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Response or Comment

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University of Chicago Press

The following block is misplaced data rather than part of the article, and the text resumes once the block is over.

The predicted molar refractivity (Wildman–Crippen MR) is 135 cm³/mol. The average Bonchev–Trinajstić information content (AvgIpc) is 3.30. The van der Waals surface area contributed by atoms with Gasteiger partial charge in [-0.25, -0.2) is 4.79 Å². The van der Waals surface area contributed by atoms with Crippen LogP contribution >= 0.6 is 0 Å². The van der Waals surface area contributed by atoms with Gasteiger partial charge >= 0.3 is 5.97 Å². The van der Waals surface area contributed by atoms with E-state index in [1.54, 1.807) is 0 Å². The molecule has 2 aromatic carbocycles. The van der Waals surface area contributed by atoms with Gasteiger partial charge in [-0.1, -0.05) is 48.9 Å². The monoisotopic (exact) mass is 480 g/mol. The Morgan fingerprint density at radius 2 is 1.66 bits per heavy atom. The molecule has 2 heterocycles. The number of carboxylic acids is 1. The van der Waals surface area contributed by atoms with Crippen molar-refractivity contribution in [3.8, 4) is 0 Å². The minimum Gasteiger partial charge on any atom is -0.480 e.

When, in the absence of traditional contract formalities, a promise is enforced because the promisee has acted in reliance upon it, both courts and commentators have disagreed over the proper measure of damages. Early in the debate, two positions could be discerned. Advocates of the one favored enforcing the promise according to its terms and awarding the promisee full contractual damages.This measure of recovery has come to be called the expectation interest and is an attempt to put the promisee in the same position as he would have been had the promise been fulfilled. Advocates of the other position would have limited the promisee to recovery of those tangible expenditures made in reliance on the promise. This measure of recovery has become known as the reliance interest. It attempts to put the promisee in the same position he would have been in had the promise and the subsequent reliance never taken place. More recently, perhaps in recognition of the fact that action-in-reliance might constitute the basis for promissory liability in increasingly disparate contexts, some commentators have advocated the ad hoc administration of remedies in an attempt to work "substantial justice" in any particular situation. It may indeed be impossible to formulate a comprehensive rule of damages for all circumstances in which action-in-reliance, or promissory estoppel, is the basis of recovery. Nevertheless, it is submitted that within the wide range of contexts in which promissory estoppel may operate, there exist reasonably discrete subgroups with respect to which one may make meaningful generalizations regarding the proper measure of damages.

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